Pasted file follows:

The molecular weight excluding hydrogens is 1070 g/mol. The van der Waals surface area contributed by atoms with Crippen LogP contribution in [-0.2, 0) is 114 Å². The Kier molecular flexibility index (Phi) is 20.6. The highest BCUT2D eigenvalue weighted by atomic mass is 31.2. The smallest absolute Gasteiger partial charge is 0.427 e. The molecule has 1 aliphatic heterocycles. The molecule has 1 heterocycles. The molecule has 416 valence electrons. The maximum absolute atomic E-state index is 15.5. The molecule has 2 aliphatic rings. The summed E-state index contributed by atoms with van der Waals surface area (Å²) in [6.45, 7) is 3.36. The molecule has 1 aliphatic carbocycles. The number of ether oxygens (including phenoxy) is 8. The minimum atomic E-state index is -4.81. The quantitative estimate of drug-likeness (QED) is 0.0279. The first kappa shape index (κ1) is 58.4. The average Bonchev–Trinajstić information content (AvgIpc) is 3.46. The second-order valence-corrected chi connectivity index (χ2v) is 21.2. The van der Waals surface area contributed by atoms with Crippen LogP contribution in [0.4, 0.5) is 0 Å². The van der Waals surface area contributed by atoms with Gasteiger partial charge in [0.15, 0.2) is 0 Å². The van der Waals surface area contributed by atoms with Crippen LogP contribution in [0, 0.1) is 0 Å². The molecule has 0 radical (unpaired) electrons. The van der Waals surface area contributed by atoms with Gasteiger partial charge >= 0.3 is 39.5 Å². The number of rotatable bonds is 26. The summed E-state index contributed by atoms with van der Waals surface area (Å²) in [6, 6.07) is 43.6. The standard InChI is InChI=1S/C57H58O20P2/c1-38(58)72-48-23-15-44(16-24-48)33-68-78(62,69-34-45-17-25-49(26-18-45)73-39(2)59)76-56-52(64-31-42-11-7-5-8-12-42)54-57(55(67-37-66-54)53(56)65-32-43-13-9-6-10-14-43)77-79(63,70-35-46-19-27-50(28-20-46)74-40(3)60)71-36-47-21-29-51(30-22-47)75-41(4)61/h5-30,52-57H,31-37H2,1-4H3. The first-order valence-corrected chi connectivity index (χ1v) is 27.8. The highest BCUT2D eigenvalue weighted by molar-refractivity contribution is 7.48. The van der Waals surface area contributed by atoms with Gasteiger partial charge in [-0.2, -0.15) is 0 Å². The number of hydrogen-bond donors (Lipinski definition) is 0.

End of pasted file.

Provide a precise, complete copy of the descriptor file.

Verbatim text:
The molecular weight excluding hydrogens is 1070 g/mol. The van der Waals surface area contributed by atoms with Crippen LogP contribution in [-0.2, 0) is 114 Å². The Kier molecular flexibility index (Phi) is 20.6. The highest BCUT2D eigenvalue weighted by atomic mass is 31.2. The smallest absolute Gasteiger partial charge is 0.427 e. The molecule has 1 aliphatic heterocycles. The molecule has 1 heterocycles. The molecule has 416 valence electrons. The maximum absolute atomic E-state index is 15.5. The molecule has 2 aliphatic rings. The summed E-state index contributed by atoms with van der Waals surface area (Å²) in [6.45, 7) is 3.36. The molecule has 1 aliphatic carbocycles. The number of ether oxygens (including phenoxy) is 8. The minimum atomic E-state index is -4.81. The quantitative estimate of drug-likeness (QED) is 0.0279. The first kappa shape index (κ1) is 58.4. The average Bonchev–Trinajstić information content (AvgIpc) is 3.46. The second-order valence-corrected chi connectivity index (χ2v) is 21.2. The van der Waals surface area contributed by atoms with Crippen LogP contribution in [0.4, 0.5) is 0 Å². The van der Waals surface area contributed by atoms with Gasteiger partial charge in [0.15, 0.2) is 0 Å². The van der Waals surface area contributed by atoms with Crippen LogP contribution in [0, 0.1) is 0 Å². The molecule has 0 radical (unpaired) electrons. The van der Waals surface area contributed by atoms with Gasteiger partial charge >= 0.3 is 39.5 Å². The number of rotatable bonds is 26. The summed E-state index contributed by atoms with van der Waals surface area (Å²) in [6, 6.07) is 43.6. The standard InChI is InChI=1S/C57H58O20P2/c1-38(58)72-48-23-15-44(16-24-48)33-68-78(62,69-34-45-17-25-49(26-18-45)73-39(2)59)76-56-52(64-31-42-11-7-5-8-12-42)54-57(55(67-37-66-54)53(56)65-32-43-13-9-6-10-14-43)77-79(63,70-35-46-19-27-50(28-20-46)74-40(3)60)71-36-47-21-29-51(30-22-47)75-41(4)61/h5-30,52-57H,31-37H2,1-4H3. The first-order valence-corrected chi connectivity index (χ1v) is 27.8. The highest BCUT2D eigenvalue weighted by molar-refractivity contribution is 7.48. The van der Waals surface area contributed by atoms with Gasteiger partial charge in [-0.2, -0.15) is 0 Å². The number of hydrogen-bond donors (Lipinski definition) is 0.